Feb. 10 (Bloomberg) -- Catalonia will seek to sell prime office buildings in March valued at more than 300 million euros ($406 million) as Spain’s most indebted region tries to reduce its debt.
“The package will contain around 15 office buildings in the center of Barcelona,” Salvador Estape, director of assets for Catalonia, said in an interview. “Investors from all over the world are approaching us.”
Spanish regions control more than a third of public spending and play a pivotal role in the nation’s effort to cut a defit that was the European Union’s largest in 2012 at 10.6 percent of gross domestic product. Spain’s E.U. peers have given the country until 2016 to bring the shortfall within the bloc’s 3 percent limit.
Investors spent 4.93 billion euros on commercial property assets in Spain last year, more than double the 2.32 billion euros invested in 2012, as the economy came out of its second recession since 2008 and prospects of a euro currency breakup faded. One of the biggest deals was done by AXA SA’s real estate arm, which achieved a net yield of 9.5 percent on its purchase of 13 properties for 172 million euros from the Catalonia regional government in a sale-and-leaseback deal.
“That yield is unrepeatable,” said Hermann Montenegro, head of property for AXA Real Estate Investment Managers in Spain. The buildings included the education department’s home on Barcelona’s Via Augusta and the agriculture department’s base on Gran Via. The properties will be leased back by the regional government for 20 years at 16.2 million euros a year.
Catalonia, which used the sale proceeds to reduce its 2013 deficit, expects to complete deals for two more office portfolios this year to help meet an 864 million-euro asset-sale target, Estape said in Barcelona.
“The AXA deal was very good for us, it enabled us to reduce debt, deficit and saved 9.2 million euros annually in other costs,” Estape said. In 2012 and 2013, the region raised 315 million euros, he added.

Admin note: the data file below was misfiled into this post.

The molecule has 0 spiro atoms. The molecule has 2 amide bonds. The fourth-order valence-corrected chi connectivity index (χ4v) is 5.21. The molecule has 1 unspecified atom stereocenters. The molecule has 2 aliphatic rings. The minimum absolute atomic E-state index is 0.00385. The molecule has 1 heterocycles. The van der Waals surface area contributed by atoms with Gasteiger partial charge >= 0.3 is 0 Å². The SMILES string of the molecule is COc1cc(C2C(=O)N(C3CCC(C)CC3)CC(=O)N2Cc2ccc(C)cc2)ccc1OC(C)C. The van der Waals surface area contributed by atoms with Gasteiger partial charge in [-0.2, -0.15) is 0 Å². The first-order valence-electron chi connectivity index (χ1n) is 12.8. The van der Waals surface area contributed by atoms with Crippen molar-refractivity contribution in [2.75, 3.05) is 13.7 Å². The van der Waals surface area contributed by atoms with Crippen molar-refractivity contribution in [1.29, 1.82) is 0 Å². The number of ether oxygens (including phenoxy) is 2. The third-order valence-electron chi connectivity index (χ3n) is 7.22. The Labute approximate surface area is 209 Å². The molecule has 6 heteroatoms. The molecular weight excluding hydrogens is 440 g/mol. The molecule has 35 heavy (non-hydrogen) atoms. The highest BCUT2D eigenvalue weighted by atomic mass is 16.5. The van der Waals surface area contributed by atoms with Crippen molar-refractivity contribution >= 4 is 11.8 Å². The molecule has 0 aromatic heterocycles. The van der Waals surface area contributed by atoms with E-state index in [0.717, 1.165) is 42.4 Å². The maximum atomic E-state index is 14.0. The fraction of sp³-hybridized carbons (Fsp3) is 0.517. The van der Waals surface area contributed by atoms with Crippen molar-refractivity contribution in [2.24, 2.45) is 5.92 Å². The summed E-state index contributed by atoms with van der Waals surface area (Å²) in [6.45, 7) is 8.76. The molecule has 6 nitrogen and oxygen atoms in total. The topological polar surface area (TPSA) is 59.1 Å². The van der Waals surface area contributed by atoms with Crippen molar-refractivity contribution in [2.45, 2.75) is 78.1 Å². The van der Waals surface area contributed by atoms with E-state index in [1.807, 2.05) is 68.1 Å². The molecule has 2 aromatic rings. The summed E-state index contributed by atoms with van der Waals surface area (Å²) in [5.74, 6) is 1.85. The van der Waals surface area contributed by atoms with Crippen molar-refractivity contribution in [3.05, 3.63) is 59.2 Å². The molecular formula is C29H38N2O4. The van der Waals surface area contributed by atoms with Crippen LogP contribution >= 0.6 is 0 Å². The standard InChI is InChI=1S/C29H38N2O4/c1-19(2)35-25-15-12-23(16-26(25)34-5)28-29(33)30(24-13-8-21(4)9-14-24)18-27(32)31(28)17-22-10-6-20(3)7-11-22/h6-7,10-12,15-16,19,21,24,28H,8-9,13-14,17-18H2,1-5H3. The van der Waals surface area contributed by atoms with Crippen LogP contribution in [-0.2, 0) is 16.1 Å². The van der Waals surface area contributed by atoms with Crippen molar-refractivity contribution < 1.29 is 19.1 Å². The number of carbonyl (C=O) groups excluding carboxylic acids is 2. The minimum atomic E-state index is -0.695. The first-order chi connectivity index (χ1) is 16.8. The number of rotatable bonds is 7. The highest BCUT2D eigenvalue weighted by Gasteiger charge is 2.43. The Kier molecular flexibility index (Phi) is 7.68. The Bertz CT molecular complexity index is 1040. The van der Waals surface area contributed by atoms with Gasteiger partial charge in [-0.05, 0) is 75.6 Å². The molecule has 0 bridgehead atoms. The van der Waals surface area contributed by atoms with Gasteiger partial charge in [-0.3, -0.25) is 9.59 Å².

Catalonia, which contributes 18.7 percent of Spain’s GDP, accounted for 29 percent of the country’s regional deficits through November. The deficit is about 2 percent of GDP, compared with a full-year target of about 1.6 percent. While the territory has been allowed to exceed the average regional limit of 1.3 percent for 2013, it’s been asked by the central government to cut the level this year to 1 percent, a ceiling imposed on all regions.
The regional government of Catalonia currently occupies 534,000 square meters (5.75 million square feet) of office space, 65 percent of which is owned and the rest rented at an average of 13 euros a square meter per month. Around 71 percent of the properties are in Barcelona.
“In parallel to our asset-sale program, we are working on the rationalization of space our public administration uses to save on maintenance and running costs,” Estape said. Catalonia plans to remain a long-term tenant in some of the buildings it sells. Buildings that are more attractive to investors to transform into hotels or private offices will be sold outright.
Office-property investment in Madrid and Barcelona, Spain’s biggest markets, rose 6 percent in 2013 from a year earlier to 800 million euros, according to Aguirre Newman, a real-estate broker based in the Spanish capital. Prime office rents in Madrid rose 0.5 percent to 23.33 euros a square meter, but slipped 1.4 percent to 14.50 euros a square meter in Barcelona.
About one in five investors say they think at least one country will leave the bloc that uses the euro, made up of 18 nations after Latvia’s entry this year, according to an August poll of 905 investors by researcher Sentix GmbH. That’s down from a high of 73 percent in July 2012.
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